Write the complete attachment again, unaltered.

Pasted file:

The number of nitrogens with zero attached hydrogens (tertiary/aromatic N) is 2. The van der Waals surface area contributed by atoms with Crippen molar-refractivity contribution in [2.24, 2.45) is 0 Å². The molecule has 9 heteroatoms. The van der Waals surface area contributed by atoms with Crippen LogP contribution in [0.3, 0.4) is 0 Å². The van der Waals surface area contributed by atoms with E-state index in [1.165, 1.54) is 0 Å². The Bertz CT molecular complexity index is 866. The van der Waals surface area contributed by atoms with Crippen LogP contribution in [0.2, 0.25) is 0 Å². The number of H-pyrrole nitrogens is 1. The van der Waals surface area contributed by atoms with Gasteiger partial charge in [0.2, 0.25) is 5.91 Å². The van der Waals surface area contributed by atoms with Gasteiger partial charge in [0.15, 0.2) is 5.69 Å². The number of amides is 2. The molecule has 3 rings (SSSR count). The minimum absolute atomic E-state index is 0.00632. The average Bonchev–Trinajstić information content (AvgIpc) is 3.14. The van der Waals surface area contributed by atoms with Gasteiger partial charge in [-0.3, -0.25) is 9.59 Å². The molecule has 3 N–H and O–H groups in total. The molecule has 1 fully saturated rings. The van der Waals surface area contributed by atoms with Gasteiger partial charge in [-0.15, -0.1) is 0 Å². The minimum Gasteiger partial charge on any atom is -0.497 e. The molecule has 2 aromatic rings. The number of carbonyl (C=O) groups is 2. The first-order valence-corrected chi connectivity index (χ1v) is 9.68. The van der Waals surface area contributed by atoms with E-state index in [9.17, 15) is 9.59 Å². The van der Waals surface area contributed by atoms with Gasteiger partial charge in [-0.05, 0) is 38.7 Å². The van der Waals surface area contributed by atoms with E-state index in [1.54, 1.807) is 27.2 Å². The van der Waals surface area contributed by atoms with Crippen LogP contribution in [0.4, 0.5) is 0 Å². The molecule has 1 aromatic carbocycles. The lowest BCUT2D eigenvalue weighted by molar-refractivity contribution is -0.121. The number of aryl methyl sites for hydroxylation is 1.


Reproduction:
The number of nitrogens with zero attached hydrogens (tertiary/aromatic N) is 2. The van der Waals surface area contributed by atoms with Crippen molar-refractivity contribution in [2.24, 2.45) is 0 Å². The molecule has 9 heteroatoms. The van der Waals surface area contributed by atoms with Crippen LogP contribution in [0.3, 0.4) is 0 Å². The van der Waals surface area contributed by atoms with E-state index in [1.165, 1.54) is 0 Å². The Bertz CT molecular complexity index is 866. The van der Waals surface area contributed by atoms with Crippen LogP contribution in [0.2, 0.25) is 0 Å². The number of H-pyrrole nitrogens is 1. The van der Waals surface area contributed by atoms with Gasteiger partial charge in [0.2, 0.25) is 5.91 Å². The van der Waals surface area contributed by atoms with Gasteiger partial charge in [0.15, 0.2) is 5.69 Å². The number of amides is 2. The molecule has 3 rings (SSSR count). The minimum absolute atomic E-state index is 0.00632. The average Bonchev–Trinajstić information content (AvgIpc) is 3.14. The van der Waals surface area contributed by atoms with Gasteiger partial charge in [-0.3, -0.25) is 9.59 Å². The molecule has 3 N–H and O–H groups in total. The molecule has 1 fully saturated rings. The van der Waals surface area contributed by atoms with Gasteiger partial charge in [-0.15, -0.1) is 0 Å². The minimum Gasteiger partial charge on any atom is -0.497 e. The molecule has 2 aromatic rings. The number of carbonyl (C=O) groups is 2. The first-order valence-corrected chi connectivity index (χ1v) is 9.68. The van der Waals surface area contributed by atoms with E-state index in [9.17, 15) is 9.59 Å². The van der Waals surface area contributed by atoms with Gasteiger partial charge in [-0.05, 0) is 38.7 Å². The van der Waals surface area contributed by atoms with E-state index in [1.54, 1.807) is 27.2 Å². The van der Waals surface area contributed by atoms with Crippen LogP contribution in [0.4, 0.5) is 0 Å². The molecule has 1 aromatic carbocycles. The lowest BCUT2D eigenvalue weighted by molar-refractivity contribution is -0.121. The number of aryl methyl sites for hydroxylation is 1.